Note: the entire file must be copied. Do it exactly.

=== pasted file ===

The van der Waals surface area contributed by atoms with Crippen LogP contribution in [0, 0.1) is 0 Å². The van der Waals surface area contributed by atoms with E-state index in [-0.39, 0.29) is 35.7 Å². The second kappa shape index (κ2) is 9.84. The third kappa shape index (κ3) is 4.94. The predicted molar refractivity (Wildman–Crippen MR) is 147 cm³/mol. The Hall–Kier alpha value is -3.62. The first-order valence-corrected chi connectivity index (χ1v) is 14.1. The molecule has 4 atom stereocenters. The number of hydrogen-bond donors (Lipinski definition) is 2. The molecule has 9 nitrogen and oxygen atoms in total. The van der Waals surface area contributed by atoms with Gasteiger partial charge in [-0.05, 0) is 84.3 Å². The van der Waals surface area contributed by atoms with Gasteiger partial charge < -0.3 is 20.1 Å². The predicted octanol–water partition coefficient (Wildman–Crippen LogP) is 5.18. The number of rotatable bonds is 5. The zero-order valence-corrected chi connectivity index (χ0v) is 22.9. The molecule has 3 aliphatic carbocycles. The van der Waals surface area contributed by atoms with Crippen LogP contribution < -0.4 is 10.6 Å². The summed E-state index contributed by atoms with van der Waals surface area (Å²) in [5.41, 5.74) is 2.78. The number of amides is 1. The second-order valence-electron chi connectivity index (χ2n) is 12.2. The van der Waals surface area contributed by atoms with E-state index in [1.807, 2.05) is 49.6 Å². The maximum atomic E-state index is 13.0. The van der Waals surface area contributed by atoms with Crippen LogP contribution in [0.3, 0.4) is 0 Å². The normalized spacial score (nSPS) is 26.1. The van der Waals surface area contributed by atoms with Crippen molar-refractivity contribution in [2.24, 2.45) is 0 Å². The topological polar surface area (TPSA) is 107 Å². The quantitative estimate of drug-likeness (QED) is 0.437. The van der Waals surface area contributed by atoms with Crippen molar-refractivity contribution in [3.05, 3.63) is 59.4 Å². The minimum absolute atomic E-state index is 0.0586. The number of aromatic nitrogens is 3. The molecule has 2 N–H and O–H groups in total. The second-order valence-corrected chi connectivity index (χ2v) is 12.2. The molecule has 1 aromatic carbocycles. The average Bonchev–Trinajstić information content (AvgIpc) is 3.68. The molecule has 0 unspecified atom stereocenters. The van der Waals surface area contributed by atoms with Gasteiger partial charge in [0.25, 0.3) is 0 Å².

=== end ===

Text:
The van der Waals surface area contributed by atoms with Crippen LogP contribution in [0, 0.1) is 0 Å². The van der Waals surface area contributed by atoms with E-state index in [-0.39, 0.29) is 35.7 Å². The second kappa shape index (κ2) is 9.84. The third kappa shape index (κ3) is 4.94. The predicted molar refractivity (Wildman–Crippen MR) is 147 cm³/mol. The Hall–Kier alpha value is -3.62. The first-order valence-corrected chi connectivity index (χ1v) is 14.1. The molecule has 4 atom stereocenters. The number of hydrogen-bond donors (Lipinski definition) is 2. The molecule has 9 nitrogen and oxygen atoms in total. The van der Waals surface area contributed by atoms with Gasteiger partial charge in [-0.05, 0) is 84.3 Å². The van der Waals surface area contributed by atoms with Gasteiger partial charge < -0.3 is 20.1 Å². The predicted octanol–water partition coefficient (Wildman–Crippen LogP) is 5.18. The number of rotatable bonds is 5. The zero-order valence-corrected chi connectivity index (χ0v) is 22.9. The molecule has 3 aliphatic carbocycles. The van der Waals surface area contributed by atoms with Crippen LogP contribution < -0.4 is 10.6 Å². The summed E-state index contributed by atoms with van der Waals surface area (Å²) in [5.41, 5.74) is 2.78. The number of amides is 1. The second-order valence-electron chi connectivity index (χ2n) is 12.2. The van der Waals surface area contributed by atoms with E-state index in [1.807, 2.05) is 49.6 Å². The maximum atomic E-state index is 13.0. The van der Waals surface area contributed by atoms with Crippen LogP contribution in [0.3, 0.4) is 0 Å². The normalized spacial score (nSPS) is 26.1. The van der Waals surface area contributed by atoms with Crippen molar-refractivity contribution in [2.24, 2.45) is 0 Å². The topological polar surface area (TPSA) is 107 Å². The quantitative estimate of drug-likeness (QED) is 0.437. The van der Waals surface area contributed by atoms with Crippen molar-refractivity contribution in [3.05, 3.63) is 59.4 Å². The minimum absolute atomic E-state index is 0.0586. The number of aromatic nitrogens is 3. The molecule has 2 N–H and O–H groups in total. The second-order valence-corrected chi connectivity index (χ2v) is 12.2. The molecule has 1 aromatic carbocycles. The average Bonchev–Trinajstić information content (AvgIpc) is 3.68. The molecule has 0 unspecified atom stereocenters. The van der Waals surface area contributed by atoms with Gasteiger partial charge in [0.25, 0.3) is 0 Å².